But so many did.

A few summers ago I participated in a human testing study at the University of Oregon. I had tubes put down my nose and throat, a shunt in one of my arteries, and an IV in one arm. It was a full day of testing and it was uncomfortable, unpleasant. But I was being paid and at any moment I could have said, “Stop” and they would have unhooked me and let me go. I remember thinking at that time that there were humans tested on who never had that choice. And then, with that in my mind I almost burst into tears in that chair where I sat being tested.

Now, at this camp, knowing that people were tortured and killed for “science” for the “good of mankind” for sadistic pleasure, I’m once again moved to tears. “Everyone should have to come here and see this,” I say to Pontus, to Jesse. And yet, I know that wouldn’t change the world. It wouldn’t stop the wars. It wouldn’t cause the power hungry to rethink their greed. But it would be nice if it did. It would be nice if all that suffering from the past put an end to all future suffering. It would be nice.

Sachsenhausen is a sobering place. That history should not be forgotten and it’s a credit to Germany that she doesn’t brush this under a proverbial rug. At Sachsenhausen the past is laid bare in all its horror and honesty. It is an attempt to keep that same horror from happening ever again. Maybe it works to some extent.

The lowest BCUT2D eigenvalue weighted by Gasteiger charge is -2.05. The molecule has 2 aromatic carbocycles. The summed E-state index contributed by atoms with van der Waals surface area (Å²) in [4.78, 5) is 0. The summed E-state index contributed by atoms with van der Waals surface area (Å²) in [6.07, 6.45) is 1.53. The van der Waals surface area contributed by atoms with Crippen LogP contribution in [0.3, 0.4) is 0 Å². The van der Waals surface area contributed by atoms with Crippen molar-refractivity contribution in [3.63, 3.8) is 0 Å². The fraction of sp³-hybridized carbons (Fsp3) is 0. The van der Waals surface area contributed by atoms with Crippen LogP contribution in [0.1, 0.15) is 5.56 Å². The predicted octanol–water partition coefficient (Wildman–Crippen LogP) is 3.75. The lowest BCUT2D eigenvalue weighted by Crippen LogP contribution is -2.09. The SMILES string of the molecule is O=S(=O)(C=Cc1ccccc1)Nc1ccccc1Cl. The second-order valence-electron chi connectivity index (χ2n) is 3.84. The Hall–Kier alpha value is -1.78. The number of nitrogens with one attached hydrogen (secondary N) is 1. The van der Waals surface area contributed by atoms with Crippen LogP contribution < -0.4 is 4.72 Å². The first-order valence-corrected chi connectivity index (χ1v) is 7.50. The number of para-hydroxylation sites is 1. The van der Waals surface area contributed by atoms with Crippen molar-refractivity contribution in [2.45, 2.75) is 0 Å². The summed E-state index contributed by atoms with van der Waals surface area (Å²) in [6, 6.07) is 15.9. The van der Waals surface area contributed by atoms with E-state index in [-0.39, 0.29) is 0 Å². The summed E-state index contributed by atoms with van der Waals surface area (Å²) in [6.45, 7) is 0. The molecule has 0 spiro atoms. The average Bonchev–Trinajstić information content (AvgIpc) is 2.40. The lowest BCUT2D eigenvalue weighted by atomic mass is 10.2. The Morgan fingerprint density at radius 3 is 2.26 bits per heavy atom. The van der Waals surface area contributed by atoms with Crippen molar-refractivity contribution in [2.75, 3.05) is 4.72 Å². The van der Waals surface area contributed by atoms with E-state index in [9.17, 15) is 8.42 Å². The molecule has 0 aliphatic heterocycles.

We take the train back to Berlin somber and silent, each of us filled with our own thoughts, trying to make sense of the emotions.

Then we pocket away the pain and find smiles and laughter again. We take the metro all over Berlin visiting grand buildings like Norman Foster’s glass domed Reichstag and the Radio Tower that Jesse and I call the Space Tower. In the early evening, we say our goodbyes and Pontus heads back to Sweden. Jesse and I climb up our first bell tower and see Berlin from a beautiful height.  

Ah, Berlin. There are too many stories to tell. How can I ever choose the right ones?

For there are stories to be told about and from the Olympic Stadium, from our incredible time at Teufelsberg—the old U.S. listening post hidden up on a hill in the Grunewald forest, from seeing Nefertiti at the Neues Museum, from hearing a lunch time concert at the Berlin Philharmonic Concert House, from attending a book reading and concert at the Curious Fox bookstore.

We stop off to eat at a Turkish restaurant on our last day and the waiter asks us where we’re from. We tell him and his face lights up. “You’re welcome here,” he says. He brings us Turkish tea and baklava as a gift. He’s also found his home in Berlin and he’s willing to share it with us. There is room here for all.

Berlin is every big city; New York, Madrid, Stockholm, Milan. It’s street performers and beggars. It’s constant movement. It’s welcoming. It’s home. It’s the past of pain and the nearness of Sachsenhausen, both transformative and honest. But it’s most of all redemptive.

It’s the little café where we have breakfast every morning. I tell the café lady (with new German words I’ve only just memorized and badly pronounce) that it’s our last day there and she makes the appropriate sad sounds. And then she brings us a goodbye gift, a bowl of potato salad.

We leave before dawn and as the train rolls away, I feel a twinge of homesickness for a place I’ve only just met and for all the stories I’ll never be able to tell.